A new Facebook app, developed in conjunction with a Texas Department of Transportation anti-DUI/DWI campaign, will hopefully help reduce the horrible toll of drunk driving among college students and young adults.
The app, titled “Person Appointed to Stay Sober,” or “PASS,” takes its name from the TxDOT public service campaign, which urges revelers to “Get a Weekend PASS,” especially around big holidays known for heavy imbibing. The PASS app, which works with Facebook’s event planning feature, allows a group of friends to designate a sober driver; individuals can also ask others for a ride, spontaneously volunteer themselves as sober drivers (perhaps after peeling their friends off the floor of the frat house) and even request donations for gas money. And the app helps address security concerns -- at least to some degree -- by enabling users to arrange rides from their friends, rather than strangers.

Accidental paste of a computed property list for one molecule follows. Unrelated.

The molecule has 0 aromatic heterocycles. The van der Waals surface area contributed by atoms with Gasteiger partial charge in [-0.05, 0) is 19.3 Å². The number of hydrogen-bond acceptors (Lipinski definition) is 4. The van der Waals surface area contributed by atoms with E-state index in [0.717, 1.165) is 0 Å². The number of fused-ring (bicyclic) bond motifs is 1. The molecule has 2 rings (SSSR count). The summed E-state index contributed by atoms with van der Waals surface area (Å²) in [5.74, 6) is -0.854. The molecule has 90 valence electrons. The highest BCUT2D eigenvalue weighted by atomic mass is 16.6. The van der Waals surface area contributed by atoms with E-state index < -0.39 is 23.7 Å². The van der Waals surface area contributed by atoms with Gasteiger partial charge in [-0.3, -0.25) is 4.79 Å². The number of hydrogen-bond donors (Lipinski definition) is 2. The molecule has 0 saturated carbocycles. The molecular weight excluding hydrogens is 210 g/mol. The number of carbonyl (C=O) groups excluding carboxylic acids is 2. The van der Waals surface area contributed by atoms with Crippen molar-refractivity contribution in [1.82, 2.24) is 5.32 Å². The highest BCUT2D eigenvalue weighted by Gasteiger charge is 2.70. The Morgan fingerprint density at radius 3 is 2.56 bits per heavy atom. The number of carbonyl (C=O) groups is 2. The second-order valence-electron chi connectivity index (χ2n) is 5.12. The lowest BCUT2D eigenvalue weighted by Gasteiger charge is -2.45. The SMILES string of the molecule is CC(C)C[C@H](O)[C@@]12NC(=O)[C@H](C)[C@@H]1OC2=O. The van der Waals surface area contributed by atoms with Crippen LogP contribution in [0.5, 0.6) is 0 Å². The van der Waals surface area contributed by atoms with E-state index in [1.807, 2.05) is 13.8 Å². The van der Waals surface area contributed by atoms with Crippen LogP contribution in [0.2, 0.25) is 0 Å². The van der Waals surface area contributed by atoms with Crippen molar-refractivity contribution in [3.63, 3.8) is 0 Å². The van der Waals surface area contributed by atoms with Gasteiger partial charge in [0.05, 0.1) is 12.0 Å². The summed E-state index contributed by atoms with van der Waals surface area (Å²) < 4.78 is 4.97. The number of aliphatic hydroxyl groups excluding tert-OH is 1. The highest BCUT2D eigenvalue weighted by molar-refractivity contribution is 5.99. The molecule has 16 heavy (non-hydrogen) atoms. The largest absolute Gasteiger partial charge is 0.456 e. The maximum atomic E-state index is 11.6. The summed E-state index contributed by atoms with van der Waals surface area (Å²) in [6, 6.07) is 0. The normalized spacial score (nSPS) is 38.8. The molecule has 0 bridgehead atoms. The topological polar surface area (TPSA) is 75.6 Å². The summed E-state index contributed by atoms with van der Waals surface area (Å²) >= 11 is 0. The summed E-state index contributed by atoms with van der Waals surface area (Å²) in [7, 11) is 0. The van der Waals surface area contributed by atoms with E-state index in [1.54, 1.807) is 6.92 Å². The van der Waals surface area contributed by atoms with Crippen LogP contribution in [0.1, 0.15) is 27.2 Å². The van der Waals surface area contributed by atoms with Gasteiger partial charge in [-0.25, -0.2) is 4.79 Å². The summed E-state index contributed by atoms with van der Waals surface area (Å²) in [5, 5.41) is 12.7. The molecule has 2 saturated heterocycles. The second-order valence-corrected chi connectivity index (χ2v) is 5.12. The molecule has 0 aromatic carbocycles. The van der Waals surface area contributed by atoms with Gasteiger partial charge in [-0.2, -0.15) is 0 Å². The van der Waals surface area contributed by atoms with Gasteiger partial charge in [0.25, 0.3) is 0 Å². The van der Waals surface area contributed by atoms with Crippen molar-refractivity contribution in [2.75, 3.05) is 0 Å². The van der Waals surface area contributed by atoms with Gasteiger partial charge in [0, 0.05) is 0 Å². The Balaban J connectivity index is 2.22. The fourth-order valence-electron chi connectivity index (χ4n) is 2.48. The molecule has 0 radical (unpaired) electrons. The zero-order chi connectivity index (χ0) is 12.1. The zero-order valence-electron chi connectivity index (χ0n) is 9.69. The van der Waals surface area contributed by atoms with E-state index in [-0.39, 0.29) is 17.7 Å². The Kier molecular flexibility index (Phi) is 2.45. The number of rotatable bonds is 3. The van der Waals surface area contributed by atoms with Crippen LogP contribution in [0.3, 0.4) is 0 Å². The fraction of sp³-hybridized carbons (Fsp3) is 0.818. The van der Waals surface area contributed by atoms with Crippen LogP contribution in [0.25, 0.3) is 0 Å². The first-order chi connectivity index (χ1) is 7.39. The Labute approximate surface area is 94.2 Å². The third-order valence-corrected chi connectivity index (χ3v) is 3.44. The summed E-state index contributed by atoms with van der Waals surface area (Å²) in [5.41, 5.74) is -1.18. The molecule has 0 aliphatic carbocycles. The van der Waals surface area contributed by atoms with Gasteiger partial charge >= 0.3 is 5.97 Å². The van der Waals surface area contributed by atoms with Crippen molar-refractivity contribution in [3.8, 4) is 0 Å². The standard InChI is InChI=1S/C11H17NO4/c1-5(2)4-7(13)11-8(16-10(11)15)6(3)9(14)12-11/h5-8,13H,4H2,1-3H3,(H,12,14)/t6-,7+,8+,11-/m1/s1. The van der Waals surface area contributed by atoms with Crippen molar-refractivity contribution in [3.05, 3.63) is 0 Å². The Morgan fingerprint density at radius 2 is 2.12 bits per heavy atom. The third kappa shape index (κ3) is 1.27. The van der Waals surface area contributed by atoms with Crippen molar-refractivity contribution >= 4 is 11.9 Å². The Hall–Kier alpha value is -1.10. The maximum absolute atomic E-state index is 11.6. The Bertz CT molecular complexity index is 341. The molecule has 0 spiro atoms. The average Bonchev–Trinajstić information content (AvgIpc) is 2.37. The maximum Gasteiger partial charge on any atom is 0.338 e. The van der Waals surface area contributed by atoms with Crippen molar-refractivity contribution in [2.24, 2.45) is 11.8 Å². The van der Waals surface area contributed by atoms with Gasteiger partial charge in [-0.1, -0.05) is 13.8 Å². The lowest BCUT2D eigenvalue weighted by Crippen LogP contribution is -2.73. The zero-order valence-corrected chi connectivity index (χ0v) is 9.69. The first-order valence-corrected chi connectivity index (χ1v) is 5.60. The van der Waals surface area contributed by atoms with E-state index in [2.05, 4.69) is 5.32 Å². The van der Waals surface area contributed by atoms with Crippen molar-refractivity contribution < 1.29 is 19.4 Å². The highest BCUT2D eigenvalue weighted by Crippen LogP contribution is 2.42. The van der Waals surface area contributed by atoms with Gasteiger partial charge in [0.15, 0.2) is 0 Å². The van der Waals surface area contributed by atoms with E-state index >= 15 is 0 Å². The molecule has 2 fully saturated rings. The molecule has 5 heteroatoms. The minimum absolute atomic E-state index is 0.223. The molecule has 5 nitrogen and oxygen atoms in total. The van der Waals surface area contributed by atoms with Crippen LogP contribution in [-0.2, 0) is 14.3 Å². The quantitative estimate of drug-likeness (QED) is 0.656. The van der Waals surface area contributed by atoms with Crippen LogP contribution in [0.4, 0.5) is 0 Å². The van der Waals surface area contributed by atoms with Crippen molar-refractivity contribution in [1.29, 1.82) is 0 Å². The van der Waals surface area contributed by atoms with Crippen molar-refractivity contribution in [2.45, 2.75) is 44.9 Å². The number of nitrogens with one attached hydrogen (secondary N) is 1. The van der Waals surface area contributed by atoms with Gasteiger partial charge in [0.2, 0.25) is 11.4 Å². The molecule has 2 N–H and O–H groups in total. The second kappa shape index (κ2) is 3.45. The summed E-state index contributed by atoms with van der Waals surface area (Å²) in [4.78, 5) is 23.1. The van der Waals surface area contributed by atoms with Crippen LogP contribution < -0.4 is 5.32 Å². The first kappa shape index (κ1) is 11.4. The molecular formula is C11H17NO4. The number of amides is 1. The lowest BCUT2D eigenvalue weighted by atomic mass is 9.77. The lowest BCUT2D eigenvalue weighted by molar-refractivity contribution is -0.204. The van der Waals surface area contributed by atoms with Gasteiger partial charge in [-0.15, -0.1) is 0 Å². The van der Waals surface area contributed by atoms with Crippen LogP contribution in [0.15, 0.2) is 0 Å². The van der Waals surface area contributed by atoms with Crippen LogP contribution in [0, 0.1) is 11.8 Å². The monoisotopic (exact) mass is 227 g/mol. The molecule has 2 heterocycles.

Social media is a double-edged sword when it comes to alcohol abuse, however. Earlier this month I wrote about a new public health study, proposed by the National Institutes of Health, to investigate how social media encourages binge drinking.
The NIH request for proposals noted that social media may shape perceptions of acceptable levels of alcohol consumption and prompt alcohol abuse, as “the portrayal of oneself as a drinker, especially as one able to consume significant amounts of alcohol, is considered by many young people to be a socially desirable component of one’s identity.”
But the NIH also sees a preventive role for social media, including mobile apps that can help curb underage drinking through virtual interventions or simple reminders.